In the article, Andrew talks a lot about the money side of the Indie publishing equation. What he didn’t talk about was how it differs from traditional publishing, but I think it bears mentioning.

Sure traditional publishing has its perks; like the editors and cover art are free and you can feel pretty confident that your mass media book will show up on some bookstore shelves or maybe even at Wal-Mart or the grocery store.

So how much can you expect to pocket while the publisher takes on these costs? The authors I know who have shared this information with me say for a first time romance author, it’s usually under $3000 for their first book, if they get an advance at all. Lately, it’s common practice to not get an advance, but receive a higher percentage of sales. If you do get the $1500-$3000 advance, you might expect a 6-8% cut of sales as your royalty. For an established author, who can count on their books being on bookshelves for a long time, this works out to some residual income. For new authors, whose books have a very short shelf life, sometimes only a few weeks to a few months, they may never advance out (sell enough books to pay off the advance).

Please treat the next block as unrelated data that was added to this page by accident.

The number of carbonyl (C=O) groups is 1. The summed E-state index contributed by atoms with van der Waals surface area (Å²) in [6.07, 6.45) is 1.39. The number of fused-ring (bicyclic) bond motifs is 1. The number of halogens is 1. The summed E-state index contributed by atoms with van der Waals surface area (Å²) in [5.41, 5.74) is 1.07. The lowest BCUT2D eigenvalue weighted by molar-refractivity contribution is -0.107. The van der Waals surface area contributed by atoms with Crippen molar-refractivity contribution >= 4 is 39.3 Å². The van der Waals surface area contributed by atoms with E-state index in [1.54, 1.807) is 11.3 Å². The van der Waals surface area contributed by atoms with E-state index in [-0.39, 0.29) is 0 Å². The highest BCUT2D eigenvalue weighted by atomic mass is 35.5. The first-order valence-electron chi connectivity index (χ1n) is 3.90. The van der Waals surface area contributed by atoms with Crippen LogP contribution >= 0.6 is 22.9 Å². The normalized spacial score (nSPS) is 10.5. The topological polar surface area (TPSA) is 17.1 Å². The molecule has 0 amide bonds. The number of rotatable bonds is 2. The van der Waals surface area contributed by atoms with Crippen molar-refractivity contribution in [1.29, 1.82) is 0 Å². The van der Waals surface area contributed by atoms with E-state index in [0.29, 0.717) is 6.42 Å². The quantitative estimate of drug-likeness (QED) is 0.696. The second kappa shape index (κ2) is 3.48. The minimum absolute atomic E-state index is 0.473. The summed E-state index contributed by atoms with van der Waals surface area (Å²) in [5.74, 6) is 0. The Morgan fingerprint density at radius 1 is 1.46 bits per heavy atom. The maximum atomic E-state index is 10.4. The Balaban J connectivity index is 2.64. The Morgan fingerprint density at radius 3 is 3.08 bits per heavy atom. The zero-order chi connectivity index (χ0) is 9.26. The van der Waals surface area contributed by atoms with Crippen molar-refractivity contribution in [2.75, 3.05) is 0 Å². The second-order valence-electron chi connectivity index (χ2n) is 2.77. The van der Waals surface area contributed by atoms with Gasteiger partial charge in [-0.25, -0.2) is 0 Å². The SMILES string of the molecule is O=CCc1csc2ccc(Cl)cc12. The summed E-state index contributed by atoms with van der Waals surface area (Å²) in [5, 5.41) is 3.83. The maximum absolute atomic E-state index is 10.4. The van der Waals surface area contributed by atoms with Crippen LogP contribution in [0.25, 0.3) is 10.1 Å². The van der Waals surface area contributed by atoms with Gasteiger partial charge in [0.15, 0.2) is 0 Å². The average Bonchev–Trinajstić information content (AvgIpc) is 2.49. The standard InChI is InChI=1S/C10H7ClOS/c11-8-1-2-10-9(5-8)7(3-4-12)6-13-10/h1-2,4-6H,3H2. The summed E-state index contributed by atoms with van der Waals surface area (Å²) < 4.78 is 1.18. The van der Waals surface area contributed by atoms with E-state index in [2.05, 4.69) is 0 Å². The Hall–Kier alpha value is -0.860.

My good friend and critique partner Deborah Schneider, sold her first book in 2001, and with stars in her eyes she dreamt of future sales with the same publisher.  That dream never materialized. Instead Deb spent her whole advance on her own promotion, because although the publisher did pay for the edits and cover art, they did not do any promotion for this new author. To make matters worse, Deb never saw a royalty payment. It took her nearly ten years to sell another book— no more stars in her eyes. This is a tough business for authors to make a profit in until Indie publishing and Ereaders came along.